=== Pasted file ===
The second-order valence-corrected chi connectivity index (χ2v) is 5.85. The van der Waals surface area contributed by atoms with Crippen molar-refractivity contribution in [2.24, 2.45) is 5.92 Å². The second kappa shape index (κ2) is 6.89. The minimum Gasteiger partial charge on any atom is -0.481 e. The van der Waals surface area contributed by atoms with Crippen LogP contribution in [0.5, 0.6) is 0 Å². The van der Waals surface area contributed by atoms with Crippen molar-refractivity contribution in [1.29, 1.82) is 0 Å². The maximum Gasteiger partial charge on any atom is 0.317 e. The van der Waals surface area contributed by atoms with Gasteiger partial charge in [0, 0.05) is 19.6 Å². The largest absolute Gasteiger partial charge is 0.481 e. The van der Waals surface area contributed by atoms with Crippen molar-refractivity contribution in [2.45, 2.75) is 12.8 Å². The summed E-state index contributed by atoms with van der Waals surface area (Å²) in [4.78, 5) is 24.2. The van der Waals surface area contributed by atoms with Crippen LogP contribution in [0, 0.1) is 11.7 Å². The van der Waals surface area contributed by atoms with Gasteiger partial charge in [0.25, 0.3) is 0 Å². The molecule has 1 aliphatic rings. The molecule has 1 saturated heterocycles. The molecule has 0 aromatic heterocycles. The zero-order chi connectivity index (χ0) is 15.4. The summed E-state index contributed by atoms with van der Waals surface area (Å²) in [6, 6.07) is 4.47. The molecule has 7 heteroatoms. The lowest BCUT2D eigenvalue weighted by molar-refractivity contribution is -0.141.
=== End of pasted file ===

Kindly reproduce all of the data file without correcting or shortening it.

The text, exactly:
The second-order valence-corrected chi connectivity index (χ2v) is 5.85. The van der Waals surface area contributed by atoms with Crippen molar-refractivity contribution in [2.24, 2.45) is 5.92 Å². The second kappa shape index (κ2) is 6.89. The minimum Gasteiger partial charge on any atom is -0.481 e. The van der Waals surface area contributed by atoms with Crippen LogP contribution in [0.5, 0.6) is 0 Å². The van der Waals surface area contributed by atoms with Crippen molar-refractivity contribution in [1.29, 1.82) is 0 Å². The maximum Gasteiger partial charge on any atom is 0.317 e. The van der Waals surface area contributed by atoms with Gasteiger partial charge in [0, 0.05) is 19.6 Å². The largest absolute Gasteiger partial charge is 0.481 e. The van der Waals surface area contributed by atoms with Crippen molar-refractivity contribution in [2.45, 2.75) is 12.8 Å². The summed E-state index contributed by atoms with van der Waals surface area (Å²) in [4.78, 5) is 24.2. The van der Waals surface area contributed by atoms with Crippen LogP contribution in [0, 0.1) is 11.7 Å². The van der Waals surface area contributed by atoms with Gasteiger partial charge in [0.25, 0.3) is 0 Å². The molecule has 1 aliphatic rings. The molecule has 1 saturated heterocycles. The molecule has 0 aromatic heterocycles. The zero-order chi connectivity index (χ0) is 15.4. The summed E-state index contributed by atoms with van der Waals surface area (Å²) in [6, 6.07) is 4.47. The molecule has 7 heteroatoms. The lowest BCUT2D eigenvalue weighted by molar-refractivity contribution is -0.141.